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  1. #1

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    Question I dont understand Passive Radiators...

    I just dont understand how those huge passive radiators on those SDA towers produce tight bass? Or do they? From reading this page the idea of how they work and why more power helps make the passive radiator more effective is somewhat beyond me. This was my reference reading that didnt quite explain it in language I completely understood.

    What causes the tuning fork-like motion? Blastmyspacebarisdying...

  2. #2

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    yupthespringisdefinitelydeadhahaha:D

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    Since you didn't understand what you read, I suggest you try to get your listen on. That will be all you need to know.
    'Political Correctness'.........defined

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    From the DIYsubwoofer.org page:

    "Passive radiator systems are very similar in operation to ported systems. However, instead of a port, the passive radiator system uses a passive radiator to extend the system's low frequency response."
    HT/2-channel Rig: Sony 50 LCD TV; Toshiba HD-A2 DVD player; Emotiva LMC-1 pre/pro; Rogue Audio M-120 monoblocks (modded); Placette RVC; Emotiva LPA-1 amp; Bada HD-22 tube CDP (modded); VMPS Tower II SE (fronts); DIY Clearwave Dynamic 4CC (center); Wharfedale Opus Tri-Surrounds (rear); and VMPS 215 sub

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  5. #5

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    Okay. Lemme explain. No, lemme sum up...

    You have your active drivers. Depending on what speaker you own, you may have more of less active drivers. In my monitor 10's, there's two active. In Monitor 7's and 5's there's one.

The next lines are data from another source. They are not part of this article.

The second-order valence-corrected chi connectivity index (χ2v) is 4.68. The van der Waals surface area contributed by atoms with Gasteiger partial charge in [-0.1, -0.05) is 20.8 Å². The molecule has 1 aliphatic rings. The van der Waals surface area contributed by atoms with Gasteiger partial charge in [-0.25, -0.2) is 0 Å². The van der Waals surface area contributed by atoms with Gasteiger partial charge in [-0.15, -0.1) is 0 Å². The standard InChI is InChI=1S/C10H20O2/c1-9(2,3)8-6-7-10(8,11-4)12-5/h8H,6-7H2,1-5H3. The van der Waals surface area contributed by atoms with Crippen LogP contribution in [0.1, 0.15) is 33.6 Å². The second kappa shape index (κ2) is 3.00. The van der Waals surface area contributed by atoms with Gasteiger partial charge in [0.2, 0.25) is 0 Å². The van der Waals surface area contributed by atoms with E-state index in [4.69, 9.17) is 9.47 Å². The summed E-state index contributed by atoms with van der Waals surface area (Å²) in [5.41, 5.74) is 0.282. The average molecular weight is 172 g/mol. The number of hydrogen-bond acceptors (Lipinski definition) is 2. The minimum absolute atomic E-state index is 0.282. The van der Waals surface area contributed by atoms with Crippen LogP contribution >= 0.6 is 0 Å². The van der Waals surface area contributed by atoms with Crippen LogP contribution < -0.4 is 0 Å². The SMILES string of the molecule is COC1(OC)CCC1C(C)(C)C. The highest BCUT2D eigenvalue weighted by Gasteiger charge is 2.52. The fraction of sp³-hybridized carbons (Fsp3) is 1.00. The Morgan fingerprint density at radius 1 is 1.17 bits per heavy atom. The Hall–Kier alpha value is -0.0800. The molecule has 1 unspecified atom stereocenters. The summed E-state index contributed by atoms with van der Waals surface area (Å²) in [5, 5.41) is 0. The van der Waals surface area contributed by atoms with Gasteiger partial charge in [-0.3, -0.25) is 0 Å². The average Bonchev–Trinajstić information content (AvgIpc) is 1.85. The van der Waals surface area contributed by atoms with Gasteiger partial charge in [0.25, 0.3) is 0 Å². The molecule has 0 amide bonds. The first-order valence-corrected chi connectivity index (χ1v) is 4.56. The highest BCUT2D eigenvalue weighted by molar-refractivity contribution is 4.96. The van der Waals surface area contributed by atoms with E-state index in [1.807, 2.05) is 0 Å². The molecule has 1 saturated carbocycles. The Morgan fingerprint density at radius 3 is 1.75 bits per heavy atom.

Depending on the number of active drivers, your passive radiator can be a number of sizes. On my monitor 10's, it's a 10" radiator. the 7's have an 8", i believe. SDAs, you're looking at 12" or 15". The move active drivers, the larger the PR you can use and get away with.

    The passive radiator IS NOT POWERED. It has no wires hooked up to it, no voice coil, no magnet assembly, nothing. It's just a suspended cone w/ a spider to return it to resting position like a normal speaker.

    This is where the term "fluid-coupled" comes into play. All passive radiator designed cabinets are sealed. This is the only way they will work. The term "fluid-coupled" is used because, technically, air is a fluid (remember from HS science :)). When the active drivers move in a passive radiator system, they apply either a vacuum (if they're moving out) or pressure (if they're moving in) on the air inside the cabinet.

    This, in turn, moves the passive radiator (the the opposing direction of the active drivers). Now, we can all agree that a speaker is simply a device for moving air. The faster it moves the air, the higher the pitch. So, by moving the cone of the PR, you create sound. It can reach impressively low, lower than the limits of the active drivers themselves.

    It still amazes me every time I listen to my Monitor 10s and how much sound can be produced out of only 3 active drivers (1 tweeter and two 6.5" mid drivers).

    If anyone would like to correct anything in this post, go right ahead. :D
    Last edited by nadams; 05-17-2005 at 08:38 AM.